Leveraging Temporary Staffing to Tackle ACA Questions

Unprecedented changes in health care paired with the employees’ desire to work differently are redefining the role of the both the employer and the traditional worker. As a result, talent management is on the mind of every executive and human resources professional. In fact, it’s top of mind for most CEOs, according to PwC’s annual Global CEO Survey, in which 75 percent of respondents reported that they are planning to make “some or major” enhancements to their talent management strategies.

In the past, engaging the contingent workforce — made up of contractors and part-time, seasonal and temporary employees — was a means of becoming more agile to save costs during times of need or for specialized projects. The use of these professionals has changed as many businesses are now using staffing companies and report that temporary workers make up 18 percent of their workforce, according to a recent Staffing Industry Analysts survey. Eighty-four percent of employers expect to use the same amount (or more) of temporary workers in the next few years.

Is it unusual that temporary hiring is beginning to outplace permanent hiring? Perhaps. But, the fact that the percentage of temporary workers continues to increase each year and is at its highest penetration since 2005 makes evident that the shift to a more contingent workforce is here to stay. In a previous piece titled “Understanding ACA Updates and Planning Accordingly,” we reviewed various complexities of the Affordable Care Act, such as keeping track of changes in the law, deciding whether to “pay or play,” and the importance of workforce planning to stay on track. A recent internal survey of our clients brought another point to the forefront of the conversation. Respondents suggested that an increased use of temporary staffing was among the top developments companies are anticipating as a result of the ACA.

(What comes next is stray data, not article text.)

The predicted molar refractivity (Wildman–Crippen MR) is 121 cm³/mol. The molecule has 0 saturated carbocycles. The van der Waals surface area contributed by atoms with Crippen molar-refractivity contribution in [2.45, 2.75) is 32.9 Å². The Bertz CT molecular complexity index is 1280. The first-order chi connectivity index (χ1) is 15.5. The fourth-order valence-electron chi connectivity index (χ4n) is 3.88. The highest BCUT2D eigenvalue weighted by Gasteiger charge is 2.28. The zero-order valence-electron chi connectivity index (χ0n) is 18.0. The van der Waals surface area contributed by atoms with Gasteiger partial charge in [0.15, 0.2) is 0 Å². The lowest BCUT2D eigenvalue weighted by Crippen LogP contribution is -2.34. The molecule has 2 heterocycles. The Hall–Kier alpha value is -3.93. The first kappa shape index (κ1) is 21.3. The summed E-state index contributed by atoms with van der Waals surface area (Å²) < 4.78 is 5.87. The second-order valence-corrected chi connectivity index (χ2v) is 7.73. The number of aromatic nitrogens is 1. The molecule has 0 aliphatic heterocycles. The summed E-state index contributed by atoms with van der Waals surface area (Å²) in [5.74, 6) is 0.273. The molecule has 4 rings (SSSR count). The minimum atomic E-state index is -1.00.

Whether working with an outside partner or handling temporary staffing internally, the requirements being put in place to manage the details of the ACA are highly involved. A staffing partner can help employers mitigate the financial impact of the health care law by lowering the overall cost burden of full-time employment that falls under traditional hiring models. The differential is largely due to the types of positions temporary staffing companies fill. Why? Because the vast number of jobs they fill are variable hour positions — those offering less than 30 hours per week for up to a 52-week period. Expenditures can be as low as 30 cents per hour per temporary worker versus a company’s cost of up to $2 per hour per full-time employee, or $4,000 annually per employee.

A staffing partner also alleviates much of the added logistics and administration of health care reform. To comply with the ACA, employers need to determine whether they meet the 50 or more full-time employee threshold, at which point they are required to offer benefits. Employees who work an average of 30 or more hours a week are considered full-time (this number is currently up for review), and there are different rules for current employees, new hires, seasonal employees, interns and those who go from full-time to part-time and vice versa.

A new employee hired into a position that is full-time — thereby not qualifying as variable hour or seasonal — must be offered health care coverage by the company within 90 days. For newly hired employees, the 12-month look-back provision for determining full-time status applies only to “variable hour” and seasonal workers. Employers choose a look-back measurement period of between three and 12 months to determine each employees’ average weekly work hours. This process can be complicated and cumbersome for organizations with a large number of variable hour positions or for those with frequent turnover.

Health care reform has resulted in altered workplace preferences that continue to drive both headaches for employers and the growth of the contingent workforce. Enduring this fluctuation of business needs hinges on temporary staffing as a permanent workforce strategy which allows companies to stay flexible with just-in-time talent.

Subsequent posts will address workforce strategies, staffing industry best practices and how to find a strategic staffing partner. Please post any questions you have here and I’ll work to address them.